In my role, I cover macro and thematic issues on demographics, income and consumption patterns. Previously, I was a vice president and global economist at Goldman Sachs. While at GS, I co-authored the report: ‘Dreaming with BRICs: The Path to 2050’, along with other published papers on demographics and long-term structural growth.
I am a member of the Prime Minister’s advisory committee for JNNURM (Jawaharlal Nehru National Urban Renewal Mission) and I am a member of the Aspen Institute’s India Leadership Initiative. I am also the founder of Avasara Leadership Institute, an educational institution focused on accelerating academic and leadership outcomes for India’s brightest girls. I am a World Economic Forum young global leader.
I hold a BA in Ethics, Politics and Economics and International Studies from Yale University and an MSc in Development Studies from the London School of Economics.
Avasara is building a movement around excellence in girls’ education and leadership in India. We accelerate academic and leadership outcomes for adolescent girls through four activities:
- Avasara Academy: a residential school for talented girls slated for opening in Pune in 2015
- The Avasara Young Talent program: a scholarship program that keeps girls at risk of dropout in school
- The Avasara Leadership Fellowship program: an intensive after-school program for motivated girls from low-income backgrounds
- Avasara Young Scientists: a a series of hands-on sessions to raise girls’ confidence and skills in STEM (science, technology, engineering and mathematics) subjects through relevant and challenging enquiry activities.
Avasara has been successfully running scholarship and after-school interventions in Mumbai for the past three years. Avasara graduates will form a network of leaders and entrepreneurs who will collaborate to drive positive change across the country.
Avasara runs an after-school fellowship program in Mumbai for girls in 8th through to 10th standards. Through this fellowship, we meet so many hard-working, driven and inspiring young women. Earlier this year, our teachers asked our fellows to create a project that would improve their communities. All of us gave lengthy ideas – solar lighting for community housing that had no lighting at night; creating natural products that could preserve vegetables longer; online curricula to share with neighbourhood programs…the list went on and on.
A group of ninth standard girls decided that they wanted to do something different. They loved the literature circles we run in the after-school intervention. Some students devoured book after book! So they decided to start a library where one was badly needed. They started a children’s community lending library in Dharavi. Avasara fellows located space, negotiated rent, raised nearly five times their goal amount in a Kickstarter campaign, and they now manage the library in shifts on weekends. They had over one thousand visits in the first few weeks, and the library has now moved to a bigger, better space. The library founders are now taking a step back to concentrate on their 10th standard year, and our enthusiastic 8th standard bookworms are taking over the running of the library!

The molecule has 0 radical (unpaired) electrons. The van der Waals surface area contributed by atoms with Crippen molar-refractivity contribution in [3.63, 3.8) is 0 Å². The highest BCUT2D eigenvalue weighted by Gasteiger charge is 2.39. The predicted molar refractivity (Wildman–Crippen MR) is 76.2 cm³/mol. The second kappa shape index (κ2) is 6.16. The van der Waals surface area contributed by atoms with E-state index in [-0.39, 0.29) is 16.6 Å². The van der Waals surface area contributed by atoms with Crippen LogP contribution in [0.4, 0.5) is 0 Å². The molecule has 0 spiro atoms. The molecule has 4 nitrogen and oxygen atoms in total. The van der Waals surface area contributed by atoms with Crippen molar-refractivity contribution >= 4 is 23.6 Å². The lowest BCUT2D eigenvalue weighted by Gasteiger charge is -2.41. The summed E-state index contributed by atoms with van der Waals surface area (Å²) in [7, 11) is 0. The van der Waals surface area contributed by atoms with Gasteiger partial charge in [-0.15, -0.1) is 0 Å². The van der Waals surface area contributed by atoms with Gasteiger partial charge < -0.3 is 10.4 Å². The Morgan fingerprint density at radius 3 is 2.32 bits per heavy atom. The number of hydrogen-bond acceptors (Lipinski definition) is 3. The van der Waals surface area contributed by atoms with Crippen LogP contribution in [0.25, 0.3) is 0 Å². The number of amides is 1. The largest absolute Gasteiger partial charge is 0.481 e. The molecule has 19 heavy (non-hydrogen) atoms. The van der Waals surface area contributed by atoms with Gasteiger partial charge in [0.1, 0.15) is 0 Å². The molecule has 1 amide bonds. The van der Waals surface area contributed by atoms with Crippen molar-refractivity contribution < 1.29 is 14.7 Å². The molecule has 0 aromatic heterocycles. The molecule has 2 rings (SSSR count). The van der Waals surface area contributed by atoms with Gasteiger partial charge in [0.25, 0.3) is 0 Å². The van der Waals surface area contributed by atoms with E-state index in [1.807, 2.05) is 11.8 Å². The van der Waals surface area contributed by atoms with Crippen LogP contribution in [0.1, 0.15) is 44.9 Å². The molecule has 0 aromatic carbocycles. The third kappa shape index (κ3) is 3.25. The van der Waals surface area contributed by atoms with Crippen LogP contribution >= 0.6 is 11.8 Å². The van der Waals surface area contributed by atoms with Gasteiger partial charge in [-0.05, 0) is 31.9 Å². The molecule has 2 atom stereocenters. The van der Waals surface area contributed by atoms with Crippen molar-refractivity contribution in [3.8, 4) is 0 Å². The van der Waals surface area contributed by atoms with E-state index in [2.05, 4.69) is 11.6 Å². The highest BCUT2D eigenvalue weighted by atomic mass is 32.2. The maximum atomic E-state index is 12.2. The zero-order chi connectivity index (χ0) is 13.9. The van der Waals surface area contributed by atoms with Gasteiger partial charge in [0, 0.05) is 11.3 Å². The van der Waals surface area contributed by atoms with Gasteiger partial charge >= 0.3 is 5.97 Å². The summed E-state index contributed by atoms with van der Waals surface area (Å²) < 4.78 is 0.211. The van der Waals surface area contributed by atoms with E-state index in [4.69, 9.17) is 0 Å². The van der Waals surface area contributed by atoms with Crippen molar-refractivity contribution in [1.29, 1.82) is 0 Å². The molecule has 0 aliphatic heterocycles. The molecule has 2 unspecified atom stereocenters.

The project has been covered in several local papers. The students now say people recognise them with respect for bringing positive change to their community. Whereas in the earlier phases of the project, the students would wonder: ‘How can a group of 15 year olds raise money and start a library?’ they now ask, ‘How can we expand to more libraries and train other students to run them?’ and, ‘What other literacy work can we run in addition to lending books?’ In short, they have become entrepreneurs.
I tell this story because these students represent real empowerment: daily empowerment. They have ambition to find their own solutions. Some people call it drive, others say ambition. They create impact by stretching their resources as much as possible. They know hope. They do the hard work. In return, we as a nation will be empowered when we realise that we do not need to prescribe what these girls should be, but we do need to believe that there are no limits to what they can do.
To see our girls in action, please watch this 2 minute video by clicking here
To follow our pedagogy, have a look at our blog
Also, here is a video highlighting our younger AYT scholarship recipients
You can also see a set of videos on Avasara here including a short documentary, and the former Yale president speaking about Avasara